However, the select moments that are meant to keep players interested with some new mechanics end up feeling like the precision has been lost for the sake of ambition. The section that involves Garcia acting as a one man turret along with the section that involves 2-D shooting indicate some ideas that were never completely executed as intended.

Being a turret was not fun. While turret segments are often used in games to change up the action, it usually involves the player being in a better position (strategically speaking) than the enemies. This usually makes the turret experience a cake walk with the fun being in annihilating enemy hordes with little risk. Here, it ends up being a stressful experience of spinning around for the big lumbering targets, while players are forced to hear Garcia utter the same taunts over and over and pray not to have to do it again.

The 2-dimentional segments, on the other hand, weren't stressful, they were just frustrating. Despite it being extremely generous by 2D shooter standards, it was so ill-conceived that it served as little more than a detour on the main story's path. At first it seems like a clever use of spice in a blended drink, but it soon becomes clear that what's been added is nothing more than a heavy stone that may very well damage the blender as well as ruin the drink. The controls during this time feel awkward and there are many moments where enemies sprout from all over, sucking life away in an instant. This is not new to shooters, but usually there is an "extra life" system or method of escape available to players. In this instance, it is just a trying experience to simply make it through tedious mazes without getting caught on geometry or enemies that spawn more quickly than the background can move.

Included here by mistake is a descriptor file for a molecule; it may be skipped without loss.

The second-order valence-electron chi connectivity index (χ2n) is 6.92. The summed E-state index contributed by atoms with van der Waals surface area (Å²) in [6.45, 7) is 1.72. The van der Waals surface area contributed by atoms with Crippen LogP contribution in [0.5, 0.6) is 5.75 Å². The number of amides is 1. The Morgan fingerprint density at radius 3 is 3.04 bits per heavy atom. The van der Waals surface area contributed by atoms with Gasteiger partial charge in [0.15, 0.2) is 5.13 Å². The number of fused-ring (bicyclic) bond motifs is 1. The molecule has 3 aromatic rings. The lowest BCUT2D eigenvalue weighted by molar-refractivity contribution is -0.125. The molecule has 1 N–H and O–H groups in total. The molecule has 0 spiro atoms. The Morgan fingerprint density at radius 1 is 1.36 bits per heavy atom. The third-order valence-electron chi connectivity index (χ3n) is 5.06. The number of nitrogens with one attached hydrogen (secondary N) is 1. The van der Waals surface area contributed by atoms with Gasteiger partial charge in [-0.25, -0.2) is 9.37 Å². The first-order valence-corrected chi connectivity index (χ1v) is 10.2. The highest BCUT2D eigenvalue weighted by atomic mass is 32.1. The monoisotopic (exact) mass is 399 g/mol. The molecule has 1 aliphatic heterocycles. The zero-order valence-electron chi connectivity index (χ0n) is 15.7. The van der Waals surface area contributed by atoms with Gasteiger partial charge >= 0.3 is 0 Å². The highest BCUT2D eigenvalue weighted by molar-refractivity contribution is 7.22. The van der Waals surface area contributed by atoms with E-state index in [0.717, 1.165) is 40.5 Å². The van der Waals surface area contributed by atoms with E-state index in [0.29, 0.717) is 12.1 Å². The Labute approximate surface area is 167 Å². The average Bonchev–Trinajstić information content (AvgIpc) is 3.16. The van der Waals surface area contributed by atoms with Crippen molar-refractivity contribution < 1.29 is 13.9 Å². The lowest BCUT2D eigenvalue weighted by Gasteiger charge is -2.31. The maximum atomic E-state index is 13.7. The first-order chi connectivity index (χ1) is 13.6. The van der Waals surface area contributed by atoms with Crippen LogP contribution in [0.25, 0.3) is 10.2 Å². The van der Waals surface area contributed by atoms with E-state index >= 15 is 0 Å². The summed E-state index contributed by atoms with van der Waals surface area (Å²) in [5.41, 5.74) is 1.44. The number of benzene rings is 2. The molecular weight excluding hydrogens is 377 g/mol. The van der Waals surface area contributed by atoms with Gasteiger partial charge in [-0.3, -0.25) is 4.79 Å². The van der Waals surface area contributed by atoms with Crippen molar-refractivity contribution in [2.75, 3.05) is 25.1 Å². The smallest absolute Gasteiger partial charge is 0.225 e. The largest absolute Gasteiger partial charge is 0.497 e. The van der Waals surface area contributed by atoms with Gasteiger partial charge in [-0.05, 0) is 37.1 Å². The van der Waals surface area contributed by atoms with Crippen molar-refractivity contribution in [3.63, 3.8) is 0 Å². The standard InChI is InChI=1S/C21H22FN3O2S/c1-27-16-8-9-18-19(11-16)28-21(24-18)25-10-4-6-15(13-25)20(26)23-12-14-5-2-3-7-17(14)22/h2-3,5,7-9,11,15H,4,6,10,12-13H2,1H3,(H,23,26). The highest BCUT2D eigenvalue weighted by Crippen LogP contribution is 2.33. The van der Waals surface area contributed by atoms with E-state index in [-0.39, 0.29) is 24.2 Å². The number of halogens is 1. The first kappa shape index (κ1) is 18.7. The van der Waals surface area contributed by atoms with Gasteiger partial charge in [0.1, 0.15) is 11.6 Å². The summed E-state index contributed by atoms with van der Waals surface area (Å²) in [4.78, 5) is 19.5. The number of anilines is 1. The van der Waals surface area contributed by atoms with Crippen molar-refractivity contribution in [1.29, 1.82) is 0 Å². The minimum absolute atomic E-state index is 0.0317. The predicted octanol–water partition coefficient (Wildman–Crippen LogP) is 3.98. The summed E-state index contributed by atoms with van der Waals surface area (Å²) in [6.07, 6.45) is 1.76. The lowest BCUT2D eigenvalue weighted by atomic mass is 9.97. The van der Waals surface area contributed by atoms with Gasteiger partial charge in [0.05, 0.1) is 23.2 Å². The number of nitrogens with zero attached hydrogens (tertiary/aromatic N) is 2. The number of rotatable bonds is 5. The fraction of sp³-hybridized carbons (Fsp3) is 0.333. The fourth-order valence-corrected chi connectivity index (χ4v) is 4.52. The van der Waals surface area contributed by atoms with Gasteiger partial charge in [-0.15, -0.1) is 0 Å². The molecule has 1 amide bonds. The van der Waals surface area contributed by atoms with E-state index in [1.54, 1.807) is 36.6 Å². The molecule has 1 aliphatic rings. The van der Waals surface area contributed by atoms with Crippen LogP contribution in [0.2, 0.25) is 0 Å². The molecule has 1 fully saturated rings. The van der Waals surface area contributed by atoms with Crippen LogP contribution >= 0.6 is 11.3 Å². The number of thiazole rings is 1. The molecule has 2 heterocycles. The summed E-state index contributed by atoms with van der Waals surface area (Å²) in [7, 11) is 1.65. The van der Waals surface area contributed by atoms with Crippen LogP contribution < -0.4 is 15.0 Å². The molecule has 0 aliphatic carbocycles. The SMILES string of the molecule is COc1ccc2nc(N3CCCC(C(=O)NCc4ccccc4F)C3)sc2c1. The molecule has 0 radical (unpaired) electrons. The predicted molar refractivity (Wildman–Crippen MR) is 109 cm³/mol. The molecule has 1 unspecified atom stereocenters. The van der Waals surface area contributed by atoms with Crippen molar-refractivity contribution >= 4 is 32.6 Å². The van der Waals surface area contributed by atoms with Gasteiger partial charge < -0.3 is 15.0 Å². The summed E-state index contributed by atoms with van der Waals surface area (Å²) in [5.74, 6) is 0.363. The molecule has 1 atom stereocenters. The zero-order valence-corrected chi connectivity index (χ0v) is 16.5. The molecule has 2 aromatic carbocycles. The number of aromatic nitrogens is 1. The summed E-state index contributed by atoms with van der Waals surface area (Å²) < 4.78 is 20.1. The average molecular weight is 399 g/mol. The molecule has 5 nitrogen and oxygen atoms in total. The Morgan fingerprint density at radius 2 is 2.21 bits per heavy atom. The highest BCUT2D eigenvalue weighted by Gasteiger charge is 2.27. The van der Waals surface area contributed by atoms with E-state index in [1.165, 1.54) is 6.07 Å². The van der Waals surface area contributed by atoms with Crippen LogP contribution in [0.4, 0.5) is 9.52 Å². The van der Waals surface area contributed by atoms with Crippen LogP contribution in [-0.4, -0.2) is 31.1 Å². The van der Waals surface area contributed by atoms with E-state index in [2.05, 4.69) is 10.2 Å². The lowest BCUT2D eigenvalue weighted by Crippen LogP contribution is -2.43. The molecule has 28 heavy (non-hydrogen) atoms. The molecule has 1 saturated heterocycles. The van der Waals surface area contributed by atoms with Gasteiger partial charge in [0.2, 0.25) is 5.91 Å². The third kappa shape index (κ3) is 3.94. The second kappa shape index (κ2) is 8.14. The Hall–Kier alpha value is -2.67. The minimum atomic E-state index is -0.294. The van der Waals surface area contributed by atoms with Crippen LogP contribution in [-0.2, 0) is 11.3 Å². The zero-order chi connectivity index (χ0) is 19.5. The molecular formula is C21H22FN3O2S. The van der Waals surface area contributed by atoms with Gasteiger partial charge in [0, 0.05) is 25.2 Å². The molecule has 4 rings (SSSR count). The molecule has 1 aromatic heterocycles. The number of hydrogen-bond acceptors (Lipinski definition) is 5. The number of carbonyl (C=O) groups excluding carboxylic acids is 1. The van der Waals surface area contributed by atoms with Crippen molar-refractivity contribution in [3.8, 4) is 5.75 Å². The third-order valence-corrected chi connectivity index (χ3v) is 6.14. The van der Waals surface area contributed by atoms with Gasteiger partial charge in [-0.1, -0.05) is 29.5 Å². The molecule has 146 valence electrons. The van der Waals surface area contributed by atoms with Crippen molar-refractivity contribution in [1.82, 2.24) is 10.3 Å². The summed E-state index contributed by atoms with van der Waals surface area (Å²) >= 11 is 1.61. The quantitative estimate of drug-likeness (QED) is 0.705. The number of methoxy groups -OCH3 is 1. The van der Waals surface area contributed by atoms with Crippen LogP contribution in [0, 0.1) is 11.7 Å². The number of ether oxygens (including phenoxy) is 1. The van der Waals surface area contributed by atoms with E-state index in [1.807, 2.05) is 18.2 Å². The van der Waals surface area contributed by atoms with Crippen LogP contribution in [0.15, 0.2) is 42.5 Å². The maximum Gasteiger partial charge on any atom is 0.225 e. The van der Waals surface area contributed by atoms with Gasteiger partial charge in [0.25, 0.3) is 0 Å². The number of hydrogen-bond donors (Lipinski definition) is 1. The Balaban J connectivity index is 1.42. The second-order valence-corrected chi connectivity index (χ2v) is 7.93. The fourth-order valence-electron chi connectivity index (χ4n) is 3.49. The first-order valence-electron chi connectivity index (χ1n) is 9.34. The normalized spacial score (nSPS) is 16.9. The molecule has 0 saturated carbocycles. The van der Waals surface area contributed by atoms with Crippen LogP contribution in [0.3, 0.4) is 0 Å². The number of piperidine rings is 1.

Be it time constraints, or the brilliantly grand ideas common to Suda 51’s style, these moments never feel complete and end up being the worst part of the game. Perhaps Mikami was no longer on the project by the point these sections hit the workshop, or perhaps a tight schedule prevented these segments from being properly tested and tightened prior to the final release. It is here where the ambition of a project fails. The desire to inject something completely different into the gameplay mid-way through is commendable, but the lack of polish prevents that ambition from being truly valuable.

While this all sounds rather harsh, these moments do not condemn the game to failure. There is still plenty of praise to be said for the game's positive traits as well as the designers creative desires to keep the game fresh.

Presentation

This is the side of Shadows of the Damned that both excels brilliantly and stumbles miserably. On one hand, the music is superbly composed by Silent Hill's own, Akira Yamaoka to match the expertly crafted bizarre punk/metal version of Hell straight out of a Clive Barker novel. On the other hand, much of the atmosphere is lost behind the deafening sound effects that are meant to instill fear but only instill a growing irritation. And though the game looks good when it's fully rendered and realized, the frame rate has chugged on occasion along with some of the worst texture popping of the Unreal engine that make the game look like it's running on outdated software.